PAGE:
For those who have been around the blog for a while, you know my belief is that something bigger than myself is protecting and guiding me. When you’ve lived within the grip of addiction (or most anything for that matter) you know that you are not in control and you’re thankful for that fact.
Still, we all have those days, right? The ones where we wake up feeling heavy with the sense of impending doom. We start believing the lies that we’re not good enough, we don’t have what it takes and we won’t reach the goal we’ve focused on. There are a variety of reasons for this.
Maybe it was a nightmare. Maybe its boredom or not recognizing the blessings. Maybe it’s fear. Maybe it’s regret. The challenge lies not in figuring out what it is necessarily, but how to confront it, change what can be changed and let go of the rest.
For some of us the holidays trigger all sorts of emotions. Not everyone is feeling as if it’s the “most wonderful time of the year.” For them, the last twelve months have been painful and filled with loss.
I want to encourage you, in whatever place this season finds you, surrender to where you are. Feel it without allowing it to penetrate your heart. For this girl, it’s the only way to move past it. Don’t drowned it in alcohol or stuff it down with food. Don’t try to throw it up or numb it through a variety of mind altering substances. Just be. Be in the moment without letting it consume you. I promise, when you do this, you will gain a better understanding of who God is and the purpose he has for your life.
These are the steps I use when needing to shift my emotional reality.
- Find a quiet place and be still.
- Acknowledge where you are mentally, spiritually and emotionally.
- Focus on the cleansing breath going in through the nose, filling the lungs and entering each cell of the body, bringing with it healing and life.
- Find one word or sentence to meditate on and if needed continue to repeat it in your mind or out loud, over and over throughout the day. It can be as simple as, “God, direct my thinking.” or “Forgiven.” or “Child of the King.” Whatever your word or phrase is, it must focus on the positive.
Chances are you will interact with someone who is not in the “holiday spirit.” What will your response be? Step out of yourself and be the light for someone else. In order to do that you must first invite the light in.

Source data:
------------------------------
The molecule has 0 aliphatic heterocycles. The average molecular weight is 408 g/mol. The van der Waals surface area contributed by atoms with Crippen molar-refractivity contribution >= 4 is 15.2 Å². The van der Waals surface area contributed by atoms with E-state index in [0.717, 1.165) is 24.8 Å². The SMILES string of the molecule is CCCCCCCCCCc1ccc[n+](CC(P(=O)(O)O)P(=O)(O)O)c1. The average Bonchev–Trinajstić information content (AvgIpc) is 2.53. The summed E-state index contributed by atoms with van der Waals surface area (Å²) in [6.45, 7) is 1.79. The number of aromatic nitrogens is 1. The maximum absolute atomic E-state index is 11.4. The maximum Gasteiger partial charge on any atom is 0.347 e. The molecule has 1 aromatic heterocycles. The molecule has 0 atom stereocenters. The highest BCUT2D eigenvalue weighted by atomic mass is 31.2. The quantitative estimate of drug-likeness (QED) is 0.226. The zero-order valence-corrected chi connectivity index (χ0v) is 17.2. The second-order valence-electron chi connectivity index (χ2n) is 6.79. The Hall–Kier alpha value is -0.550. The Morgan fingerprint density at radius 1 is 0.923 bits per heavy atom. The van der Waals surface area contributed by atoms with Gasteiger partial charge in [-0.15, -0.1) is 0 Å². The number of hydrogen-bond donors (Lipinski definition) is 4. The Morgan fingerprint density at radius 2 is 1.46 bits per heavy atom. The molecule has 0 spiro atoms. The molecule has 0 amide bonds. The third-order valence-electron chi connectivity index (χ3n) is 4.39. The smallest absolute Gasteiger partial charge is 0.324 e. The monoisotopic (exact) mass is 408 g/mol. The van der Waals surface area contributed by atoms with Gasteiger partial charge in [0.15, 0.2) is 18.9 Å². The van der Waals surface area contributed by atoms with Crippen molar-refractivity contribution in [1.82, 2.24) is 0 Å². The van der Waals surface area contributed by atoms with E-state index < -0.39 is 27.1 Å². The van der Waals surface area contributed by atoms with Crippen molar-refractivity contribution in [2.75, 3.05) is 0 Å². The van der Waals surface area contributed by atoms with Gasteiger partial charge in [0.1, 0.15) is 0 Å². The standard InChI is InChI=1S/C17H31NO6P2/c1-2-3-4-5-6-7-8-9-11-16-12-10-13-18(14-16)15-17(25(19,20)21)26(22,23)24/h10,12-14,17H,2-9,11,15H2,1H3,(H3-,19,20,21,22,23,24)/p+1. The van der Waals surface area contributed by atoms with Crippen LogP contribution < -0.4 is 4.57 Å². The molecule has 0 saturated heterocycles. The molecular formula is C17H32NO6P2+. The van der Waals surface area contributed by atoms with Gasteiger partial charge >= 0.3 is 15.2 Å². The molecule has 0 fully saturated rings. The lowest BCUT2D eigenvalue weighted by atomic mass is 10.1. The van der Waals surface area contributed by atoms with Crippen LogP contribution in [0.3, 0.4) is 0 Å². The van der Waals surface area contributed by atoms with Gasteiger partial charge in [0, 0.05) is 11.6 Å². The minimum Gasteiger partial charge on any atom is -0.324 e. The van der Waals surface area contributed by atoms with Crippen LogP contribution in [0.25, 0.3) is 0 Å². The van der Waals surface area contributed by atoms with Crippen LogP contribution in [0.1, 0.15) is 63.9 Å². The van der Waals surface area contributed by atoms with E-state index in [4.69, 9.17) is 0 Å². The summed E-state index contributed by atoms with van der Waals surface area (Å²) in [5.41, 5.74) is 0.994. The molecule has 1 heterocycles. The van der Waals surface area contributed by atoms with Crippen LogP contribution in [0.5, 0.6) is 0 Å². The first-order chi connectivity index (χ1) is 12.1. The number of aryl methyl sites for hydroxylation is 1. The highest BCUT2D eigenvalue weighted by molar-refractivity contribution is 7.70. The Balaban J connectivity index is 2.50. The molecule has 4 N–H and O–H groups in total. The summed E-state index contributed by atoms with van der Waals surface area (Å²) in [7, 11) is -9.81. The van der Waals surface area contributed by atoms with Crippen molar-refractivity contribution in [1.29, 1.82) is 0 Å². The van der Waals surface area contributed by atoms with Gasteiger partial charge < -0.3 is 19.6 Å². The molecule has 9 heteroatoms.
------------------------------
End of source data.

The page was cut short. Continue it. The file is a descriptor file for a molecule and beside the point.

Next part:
So tell me, are you in that place right now? Did you wake up nauseated by the thought of tinsel toppers, reindeer SUVs and red bucket ringers? How will you fill your mind today?
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Great, great, great post. I’ve felt myself slipping into “that place” recently when I begin to think about how different Christmas will be this year. It would be incredibly easy for hurt and anger and bitterness to just take over. But God (which may be two of my favorite words) has blessed me so tremendously over the last six months. I don’t want to focus on those who have hurt me instead of the One who has cared for me. I’m making a conscious effort to continue counting my blessings daily and doing some Advent reading plans to keep my eyes where they belong. One of the best ways I’ve found to stop the self-pity is to get active in helping someone else in need. I’m actually working on a post about that to go along with one of my Advent readings. My office has adopted several kids from a local elementary school for Christmas, and I have had the privilege of shopping for their presents. And our people DONATE. We started with 2 kids, then increased that to 4, and I just called the school today to add another FIVE kids because we have had several people/businesses want to adopt their own kid and provide everything for them instead of just pitching in. It’s the best feeling in the world to know that these kids – and their families – are going to have an awesome Christmas. And it reminds me that I am tremendously – TREMENDOUSLY – blessed.
That is so great, Nancy. We all need to make a conscious effort to count our blessings daily. Thank you for being the difference